Director: Shawn Levy
Couples need more excuses to watch movies, and Night at the Museum director Shawn Levy has about as good of an excuse as you could hope for with his new film, Date Night.
Comedians Tina Fey and Steve Carell star in this light-hearted comedy as an average suburban couple who are just looking for one good night on the town. Burdened with their careers and kids, the couple always go to the same restaurant once a week to try to get out of the house, but Phil would like to show his wife, Claire, a good time and takes her into Manhattan on a last-minute whim.
Arriving at one of the hottest new restaurants in the city, the couple doesn’t have a reservation, but on another whim Phil decides to take someone else’s reservation rather than taking his wife somewhere else.
This little bad deed starts off an evening of mistaken identities, confusion, and more than a little excitement that leaves Phil and Claire dodging two crooked cops across the heart of Manhattan.
With numerous cameos by stars like Mark Wahlberg, Taraji P. Henson, Mark Ruffalo, James Franco, and Mila Kunis, Date Night is fun and lively nearly all the way through. Where it stumbles, somewhat, is in dealing with the serious angles of the film. These hiccups come when Levy tries to bring a serious tone to the story to make the threats seem more realistic. The problem is that these serious moments drag down the otherwise fun storyline, if nothing else, for a few minutes at a time.
The first time this happens, when the two cops drag Phil and Claire outside the restaurant, it’s far too jarring. One minute the couple are making jokes and the next they’re almost begging for their lives. Levy clearly wanted the moment to matter, and it does sink in, but it ruins the mood of the comedy in a way that doesn’t work for the audience, who have to switch gears to follow the wayward mood.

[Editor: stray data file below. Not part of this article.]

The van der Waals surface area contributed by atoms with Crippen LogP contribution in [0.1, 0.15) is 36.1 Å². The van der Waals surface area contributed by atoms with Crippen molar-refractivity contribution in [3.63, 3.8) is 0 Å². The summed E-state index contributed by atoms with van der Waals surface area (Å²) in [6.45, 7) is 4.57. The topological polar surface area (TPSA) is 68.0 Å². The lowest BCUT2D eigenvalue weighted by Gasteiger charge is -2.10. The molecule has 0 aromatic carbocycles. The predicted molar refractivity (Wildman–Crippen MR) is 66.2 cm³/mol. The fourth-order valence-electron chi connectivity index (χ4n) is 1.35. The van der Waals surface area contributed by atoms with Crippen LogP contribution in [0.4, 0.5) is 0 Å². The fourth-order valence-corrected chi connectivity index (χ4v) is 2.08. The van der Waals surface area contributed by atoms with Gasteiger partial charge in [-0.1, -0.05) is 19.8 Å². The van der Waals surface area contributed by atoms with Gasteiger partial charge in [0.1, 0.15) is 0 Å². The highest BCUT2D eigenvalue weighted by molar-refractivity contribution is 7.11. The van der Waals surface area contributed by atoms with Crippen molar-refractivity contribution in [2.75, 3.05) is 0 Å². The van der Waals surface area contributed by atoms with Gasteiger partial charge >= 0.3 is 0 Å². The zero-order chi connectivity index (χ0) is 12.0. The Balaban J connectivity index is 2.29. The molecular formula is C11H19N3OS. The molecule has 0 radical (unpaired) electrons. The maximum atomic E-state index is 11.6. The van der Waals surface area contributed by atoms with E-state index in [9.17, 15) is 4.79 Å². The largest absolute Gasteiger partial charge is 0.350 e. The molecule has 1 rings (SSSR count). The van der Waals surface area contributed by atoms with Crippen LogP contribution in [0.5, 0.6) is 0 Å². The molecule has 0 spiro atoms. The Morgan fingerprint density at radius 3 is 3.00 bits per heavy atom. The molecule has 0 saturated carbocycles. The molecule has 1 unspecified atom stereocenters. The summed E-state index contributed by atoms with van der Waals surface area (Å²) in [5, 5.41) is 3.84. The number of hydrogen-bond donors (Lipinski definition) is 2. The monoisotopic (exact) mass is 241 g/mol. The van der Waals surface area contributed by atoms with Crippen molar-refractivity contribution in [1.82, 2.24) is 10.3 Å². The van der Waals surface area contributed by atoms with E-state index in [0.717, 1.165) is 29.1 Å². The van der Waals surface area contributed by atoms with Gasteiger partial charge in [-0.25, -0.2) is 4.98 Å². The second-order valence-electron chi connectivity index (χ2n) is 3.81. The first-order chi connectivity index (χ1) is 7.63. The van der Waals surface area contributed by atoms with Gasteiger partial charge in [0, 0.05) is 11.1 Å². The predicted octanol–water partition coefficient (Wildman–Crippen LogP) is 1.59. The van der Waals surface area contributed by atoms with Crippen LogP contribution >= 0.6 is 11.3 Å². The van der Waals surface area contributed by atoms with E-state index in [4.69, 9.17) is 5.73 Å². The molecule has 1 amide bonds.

Fey and Carell are excellent together though, and their chemistry is what makes every antic and zany set piece work. Whether they’re dancing together against a stripper pole or driving two cars that are smashed together, they’re a believable couple with all the right lines.
Their scenes with Wahlberg and Franco, in particular, are some of the best of the film, although they have very few bad scenes to begin with.
Most of all, Date Night makes for a great night in for couples. The humour revolves around the things that most couples face over the years they’re together, and it’s all in a format that is very casual and appealing. Carell and Fey’s off-the-cuff humour, since many of the scenes had improvised lines, works very well and both of them represent the funny every-man and woman who we all identify with.
Date Night is frequently not as funny as it thinks it ought to be, but it’s still funny all the same.
There are a few worthy extras on the DVD. There’s Best of Directing 301, where Levy walks you through an evening of filming; Alt City, a collection of alternate takes from the film; an average 6-minute gag reel; and lastly, Levy’s Directing Off Camera, where he shows us how he inspired some of the film’s more lively scenes.
Max Headroom: The Complete Series
Starring: Matt Frewer, Amanda Pays, Chris Young, W. Morgan Sheppard, Charles Rocket
Finally, I had to mention the arrival of the 80s cult classic Max headroom on DVD, which arrives this week thanks to the fine folks at Shout! Factory.
The “Complete Series” includes all 14 episodes, plus an entire disc of extras, and while it was cetainly a short-lived series, it was definitely a lot of fun. Check it out, especially if you were a fan back in the day.